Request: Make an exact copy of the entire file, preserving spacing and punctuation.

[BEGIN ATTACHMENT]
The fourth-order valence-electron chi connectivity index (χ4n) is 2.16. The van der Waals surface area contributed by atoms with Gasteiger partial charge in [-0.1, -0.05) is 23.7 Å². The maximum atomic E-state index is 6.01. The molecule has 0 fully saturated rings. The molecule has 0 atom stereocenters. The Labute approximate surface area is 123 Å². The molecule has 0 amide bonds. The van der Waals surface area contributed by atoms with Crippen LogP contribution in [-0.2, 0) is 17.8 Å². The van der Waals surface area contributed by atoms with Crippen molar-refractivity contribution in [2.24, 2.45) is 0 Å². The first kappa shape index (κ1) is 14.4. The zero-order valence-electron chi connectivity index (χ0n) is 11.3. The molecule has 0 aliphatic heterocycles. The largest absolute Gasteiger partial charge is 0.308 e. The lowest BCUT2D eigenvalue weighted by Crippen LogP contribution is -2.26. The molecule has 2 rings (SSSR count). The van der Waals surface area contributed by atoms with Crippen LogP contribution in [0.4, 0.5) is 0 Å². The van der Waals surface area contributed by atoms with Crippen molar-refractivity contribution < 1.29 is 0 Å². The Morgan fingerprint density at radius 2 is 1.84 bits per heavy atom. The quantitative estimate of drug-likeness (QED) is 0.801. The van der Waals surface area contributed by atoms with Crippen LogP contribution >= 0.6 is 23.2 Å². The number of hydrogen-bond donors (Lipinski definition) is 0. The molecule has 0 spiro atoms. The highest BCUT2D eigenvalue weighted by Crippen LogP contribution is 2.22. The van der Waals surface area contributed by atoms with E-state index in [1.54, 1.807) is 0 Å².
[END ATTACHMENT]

The fourth-order valence-electron chi connectivity index (χ4n) is 2.16. The van der Waals surface area contributed by atoms with Gasteiger partial charge in [-0.1, -0.05) is 23.7 Å². The maximum atomic E-state index is 6.01. The molecule has 0 fully saturated rings. The molecule has 0 atom stereocenters. The Labute approximate surface area is 123 Å². The molecule has 0 amide bonds. The van der Waals surface area contributed by atoms with Crippen LogP contribution in [-0.2, 0) is 17.8 Å². The van der Waals surface area contributed by atoms with Crippen molar-refractivity contribution in [2.24, 2.45) is 0 Å². The first kappa shape index (κ1) is 14.4. The zero-order valence-electron chi connectivity index (χ0n) is 11.3. The molecule has 0 aliphatic heterocycles. The largest absolute Gasteiger partial charge is 0.308 e. The lowest BCUT2D eigenvalue weighted by Crippen LogP contribution is -2.26. The molecule has 2 rings (SSSR count). The van der Waals surface area contributed by atoms with Crippen LogP contribution in [0.4, 0.5) is 0 Å². The van der Waals surface area contributed by atoms with Crippen molar-refractivity contribution < 1.29 is 0 Å². The Morgan fingerprint density at radius 2 is 1.84 bits per heavy atom. The quantitative estimate of drug-likeness (QED) is 0.801. The van der Waals surface area contributed by atoms with Crippen LogP contribution >= 0.6 is 23.2 Å². The number of hydrogen-bond donors (Lipinski definition) is 0. The molecule has 0 spiro atoms. The highest BCUT2D eigenvalue weighted by Crippen LogP contribution is 2.22. The van der Waals surface area contributed by atoms with E-state index in [1.54, 1.807) is 0 Å².